His biographer, Kevin Moore, says Albert Brown was recognized as the oldest survivor of the deadly 65-mile trek at an annual survivors’ convention in 2007. His granddaughter says he died Sunday.

Japanese soldiers forced Mr. Brown and 78,000 other prisoners of war to march through the Philippines to a prisoner of war camp in 1942. As many as 11,000 died.

But Mr. Brown survived. When the war ended, he moved to California and rented properties to the era’s biggest Hollywood stars.

Mr. Moore said Monday that Mr. Brown’s story of endurance and hope has as much relevance for today’s wounded warriors as it did for World War II veterans.


Man, 65, jailed for sex assault on Continental jet

NEWARK — A New Jersey man who fondled a sleeping female passenger on a flight from Hong Kong to Newark will spend a year in prison.

Ramesh Advani of Berkeley Heights was sentenced Monday in U.S. District Court in Newark.

Prosecutors say Advani, 65, was seated next to the victim on an overnight Continental Airlines flight in May 2010. Advani admitted he reached under a blanket covering the woman and assaulted her. She awoke and alerted the flight crew, and Advani was detained when the plane landed.

Advani had pleaded guilty in April to a charge of abusive sexual contact.

He also has been fined $10,000 and must serve five years of supervised release once he’s freed.


Vet thrown from coaster receives military funeral

BUFFALO — A double-amputee Iraq war veteran who was thrown to his death from a western New York roller coaster has been laid to rest at Arlington National Cemetery.

About 150 friends and relatives were at the historic Virginia cemetery Monday for Sgt. James Hackemer’s military funeral.

At the solemn service, Sgt. Hackemer’s brigade commander presented a flag to his parents, John and Nancy Hackemer of Gowanda, N.Y.

The 29-year-old father of two, who had lost both legs to a roadside bomb in Iraq, died July 8 when he was flung from his seat on the Ride of Steel coaster at Darien Lake Theme Park. Sgt. Hackemer wasn’t wearing his prosthetic legs on the ride.

A wrongful death suit filed by Sgt. Hackemer’s family against the amusement park is pending.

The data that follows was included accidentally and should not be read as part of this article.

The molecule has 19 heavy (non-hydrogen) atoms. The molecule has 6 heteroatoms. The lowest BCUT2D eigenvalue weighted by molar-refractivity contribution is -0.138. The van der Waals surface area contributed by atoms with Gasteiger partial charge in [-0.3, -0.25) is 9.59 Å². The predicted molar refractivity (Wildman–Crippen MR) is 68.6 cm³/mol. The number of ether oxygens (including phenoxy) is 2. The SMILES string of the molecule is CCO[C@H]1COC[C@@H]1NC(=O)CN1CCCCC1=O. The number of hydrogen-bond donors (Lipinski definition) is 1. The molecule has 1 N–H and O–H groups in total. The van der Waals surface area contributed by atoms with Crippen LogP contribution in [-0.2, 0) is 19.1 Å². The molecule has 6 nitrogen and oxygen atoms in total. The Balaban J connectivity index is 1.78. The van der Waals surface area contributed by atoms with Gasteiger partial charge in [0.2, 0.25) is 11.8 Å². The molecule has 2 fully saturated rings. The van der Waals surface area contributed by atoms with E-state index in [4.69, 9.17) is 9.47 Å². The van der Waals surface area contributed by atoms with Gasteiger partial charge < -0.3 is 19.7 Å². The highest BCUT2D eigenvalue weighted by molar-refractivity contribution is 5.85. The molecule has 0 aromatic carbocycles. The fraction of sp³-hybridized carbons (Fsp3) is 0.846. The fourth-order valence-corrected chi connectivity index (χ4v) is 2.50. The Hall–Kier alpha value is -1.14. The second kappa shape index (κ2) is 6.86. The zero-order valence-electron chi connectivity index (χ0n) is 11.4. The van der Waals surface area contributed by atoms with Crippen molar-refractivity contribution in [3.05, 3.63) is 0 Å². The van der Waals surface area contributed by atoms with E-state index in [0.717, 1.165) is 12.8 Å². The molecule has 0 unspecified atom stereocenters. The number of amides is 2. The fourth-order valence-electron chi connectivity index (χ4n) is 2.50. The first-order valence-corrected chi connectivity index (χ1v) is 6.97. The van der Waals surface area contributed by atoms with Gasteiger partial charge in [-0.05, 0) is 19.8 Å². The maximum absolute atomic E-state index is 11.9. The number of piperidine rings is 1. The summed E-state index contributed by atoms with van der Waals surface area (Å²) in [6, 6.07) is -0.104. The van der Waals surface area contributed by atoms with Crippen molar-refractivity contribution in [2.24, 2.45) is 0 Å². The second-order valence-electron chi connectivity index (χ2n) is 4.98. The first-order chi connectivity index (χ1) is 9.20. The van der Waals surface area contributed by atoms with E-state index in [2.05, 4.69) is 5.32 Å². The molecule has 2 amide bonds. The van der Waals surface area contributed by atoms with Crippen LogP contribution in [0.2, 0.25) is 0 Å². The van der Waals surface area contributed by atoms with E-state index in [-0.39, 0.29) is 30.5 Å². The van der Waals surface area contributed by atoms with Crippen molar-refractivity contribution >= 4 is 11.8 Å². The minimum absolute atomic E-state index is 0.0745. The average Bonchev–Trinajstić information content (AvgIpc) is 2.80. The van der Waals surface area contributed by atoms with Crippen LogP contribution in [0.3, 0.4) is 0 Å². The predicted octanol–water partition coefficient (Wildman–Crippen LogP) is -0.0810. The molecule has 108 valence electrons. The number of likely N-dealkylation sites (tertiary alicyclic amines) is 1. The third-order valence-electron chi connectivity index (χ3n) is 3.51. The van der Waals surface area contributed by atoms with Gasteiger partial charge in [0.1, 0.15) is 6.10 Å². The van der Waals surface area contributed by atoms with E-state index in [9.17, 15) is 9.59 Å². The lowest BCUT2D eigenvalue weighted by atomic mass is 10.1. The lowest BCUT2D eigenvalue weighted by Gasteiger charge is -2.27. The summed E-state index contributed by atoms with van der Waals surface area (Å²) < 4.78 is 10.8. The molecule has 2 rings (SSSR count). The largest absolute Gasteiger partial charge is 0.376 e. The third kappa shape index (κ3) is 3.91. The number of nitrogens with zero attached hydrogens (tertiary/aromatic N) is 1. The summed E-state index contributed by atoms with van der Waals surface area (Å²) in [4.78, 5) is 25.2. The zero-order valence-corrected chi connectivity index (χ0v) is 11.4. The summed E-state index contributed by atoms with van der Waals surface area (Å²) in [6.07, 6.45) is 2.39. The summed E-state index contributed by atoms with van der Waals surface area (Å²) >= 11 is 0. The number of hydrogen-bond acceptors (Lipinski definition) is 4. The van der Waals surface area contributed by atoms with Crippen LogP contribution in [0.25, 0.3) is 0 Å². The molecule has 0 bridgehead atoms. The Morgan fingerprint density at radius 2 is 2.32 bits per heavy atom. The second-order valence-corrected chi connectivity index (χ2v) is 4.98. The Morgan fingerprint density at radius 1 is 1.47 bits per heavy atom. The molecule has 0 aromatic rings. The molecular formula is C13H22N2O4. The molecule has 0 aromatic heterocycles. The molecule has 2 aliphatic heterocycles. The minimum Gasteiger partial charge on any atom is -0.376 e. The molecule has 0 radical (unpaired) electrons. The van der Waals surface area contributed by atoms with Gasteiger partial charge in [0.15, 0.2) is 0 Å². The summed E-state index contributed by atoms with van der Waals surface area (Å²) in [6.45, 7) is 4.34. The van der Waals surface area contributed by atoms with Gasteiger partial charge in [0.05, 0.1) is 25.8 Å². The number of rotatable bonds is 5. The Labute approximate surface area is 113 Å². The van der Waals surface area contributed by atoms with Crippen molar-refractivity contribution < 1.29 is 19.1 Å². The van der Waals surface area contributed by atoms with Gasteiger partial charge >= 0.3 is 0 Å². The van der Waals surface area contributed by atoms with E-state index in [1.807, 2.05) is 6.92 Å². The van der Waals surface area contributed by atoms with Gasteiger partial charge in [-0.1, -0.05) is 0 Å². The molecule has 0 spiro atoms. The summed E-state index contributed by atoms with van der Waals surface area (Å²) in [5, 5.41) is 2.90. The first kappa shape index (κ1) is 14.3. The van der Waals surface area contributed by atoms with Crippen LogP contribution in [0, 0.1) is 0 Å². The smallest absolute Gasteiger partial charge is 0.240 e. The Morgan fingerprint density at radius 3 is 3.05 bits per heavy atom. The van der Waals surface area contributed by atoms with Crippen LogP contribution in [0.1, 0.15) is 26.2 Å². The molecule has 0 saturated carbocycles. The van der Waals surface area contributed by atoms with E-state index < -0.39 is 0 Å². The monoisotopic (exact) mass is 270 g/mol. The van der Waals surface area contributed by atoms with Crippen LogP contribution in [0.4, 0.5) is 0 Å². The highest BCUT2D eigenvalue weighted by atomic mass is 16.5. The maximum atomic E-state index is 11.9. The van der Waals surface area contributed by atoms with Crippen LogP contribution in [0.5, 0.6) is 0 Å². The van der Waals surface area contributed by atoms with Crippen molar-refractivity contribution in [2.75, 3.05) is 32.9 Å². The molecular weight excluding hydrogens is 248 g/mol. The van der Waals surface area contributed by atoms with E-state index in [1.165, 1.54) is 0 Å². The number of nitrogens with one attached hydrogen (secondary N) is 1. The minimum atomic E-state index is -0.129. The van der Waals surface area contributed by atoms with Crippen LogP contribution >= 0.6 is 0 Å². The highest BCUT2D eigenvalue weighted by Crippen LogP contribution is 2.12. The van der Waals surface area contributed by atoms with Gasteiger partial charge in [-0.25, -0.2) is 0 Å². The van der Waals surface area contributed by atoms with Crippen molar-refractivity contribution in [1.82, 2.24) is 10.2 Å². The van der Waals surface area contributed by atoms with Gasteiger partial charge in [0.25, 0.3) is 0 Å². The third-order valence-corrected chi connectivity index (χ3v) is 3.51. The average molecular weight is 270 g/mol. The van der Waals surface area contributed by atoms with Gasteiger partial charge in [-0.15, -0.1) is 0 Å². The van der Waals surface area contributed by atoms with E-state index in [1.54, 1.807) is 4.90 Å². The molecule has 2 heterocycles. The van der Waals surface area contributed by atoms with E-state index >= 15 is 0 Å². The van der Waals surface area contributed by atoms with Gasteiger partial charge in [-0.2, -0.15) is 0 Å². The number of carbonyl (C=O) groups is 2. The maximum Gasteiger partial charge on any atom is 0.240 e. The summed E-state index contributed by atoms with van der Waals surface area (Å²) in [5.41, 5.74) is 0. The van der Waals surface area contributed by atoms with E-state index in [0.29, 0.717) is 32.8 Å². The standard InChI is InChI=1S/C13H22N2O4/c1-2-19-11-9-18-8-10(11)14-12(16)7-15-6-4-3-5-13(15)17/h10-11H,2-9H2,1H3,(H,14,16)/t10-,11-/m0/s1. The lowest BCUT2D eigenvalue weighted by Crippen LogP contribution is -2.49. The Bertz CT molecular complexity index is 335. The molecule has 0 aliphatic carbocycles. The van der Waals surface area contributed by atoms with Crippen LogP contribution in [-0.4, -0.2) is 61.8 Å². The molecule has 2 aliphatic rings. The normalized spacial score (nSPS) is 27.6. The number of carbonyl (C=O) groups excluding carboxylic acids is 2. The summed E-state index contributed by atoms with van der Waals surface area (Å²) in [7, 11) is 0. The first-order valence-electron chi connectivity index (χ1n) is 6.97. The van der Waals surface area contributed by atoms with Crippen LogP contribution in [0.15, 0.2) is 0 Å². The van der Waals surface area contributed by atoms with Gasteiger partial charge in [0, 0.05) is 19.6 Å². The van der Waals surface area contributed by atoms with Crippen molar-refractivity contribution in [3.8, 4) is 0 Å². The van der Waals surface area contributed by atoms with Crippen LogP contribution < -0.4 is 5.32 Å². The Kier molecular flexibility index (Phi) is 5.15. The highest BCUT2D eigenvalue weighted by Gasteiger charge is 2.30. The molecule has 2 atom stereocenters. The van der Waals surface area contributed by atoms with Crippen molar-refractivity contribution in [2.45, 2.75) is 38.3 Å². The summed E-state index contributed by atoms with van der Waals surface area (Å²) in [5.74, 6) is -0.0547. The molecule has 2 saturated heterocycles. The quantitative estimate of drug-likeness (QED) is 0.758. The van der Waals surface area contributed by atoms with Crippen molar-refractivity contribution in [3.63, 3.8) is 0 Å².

Driver cited in bus crash that injured 14

PHILADELPHIA — Pennsylvania State Police say a Greyhound bus crash that injured 14 people was apparently caused by driver error.

Trooper Glenn Fields says 24-year-old Philadelphia resident Kareem Edward Farmer was cited Monday with two summary offenses in connection with Saturday’s crash on the Pennsylvania Turnpike.

A Greyhound spokesman says 14 of the 18 people aboard were injured, but all were treated and released from hospitals.

The crash happened after the bus, which left out of New York City, had stopped in Philadelphia and traveled about 75 miles westbound on the way to Columbus, Ohio.

A telephone number for Mr. Farmer could not immediately be located. He was cited for leaving his lane and causing a commercial vehicle to overturn.


So far only 9 same-sex couples get civil unions

PROVIDENCE — Few Rhode Islanders are seeking civil unions more than a month after the state began offering them to same-sex couples. Only nine couples were joined in a civil union in July, the first month licenses were available.

Dawn Euer, a spokeswoman for Marriage Equality Rhode Island, says couples may be skipping civil unions to hold out for true marriage. Her group plans to push gay marriage legislation in the Ocean State again next year.

But Rep. Peter J. Petrarca, the state lawmaker who wrote the civil union bill, says couples may just be trying to figure out if a civil union is right for them.

The state’s General Assembly passed legislation authorizing civil unions this year after a gay-marriage bill stalled.

From wire dispatches and staff reports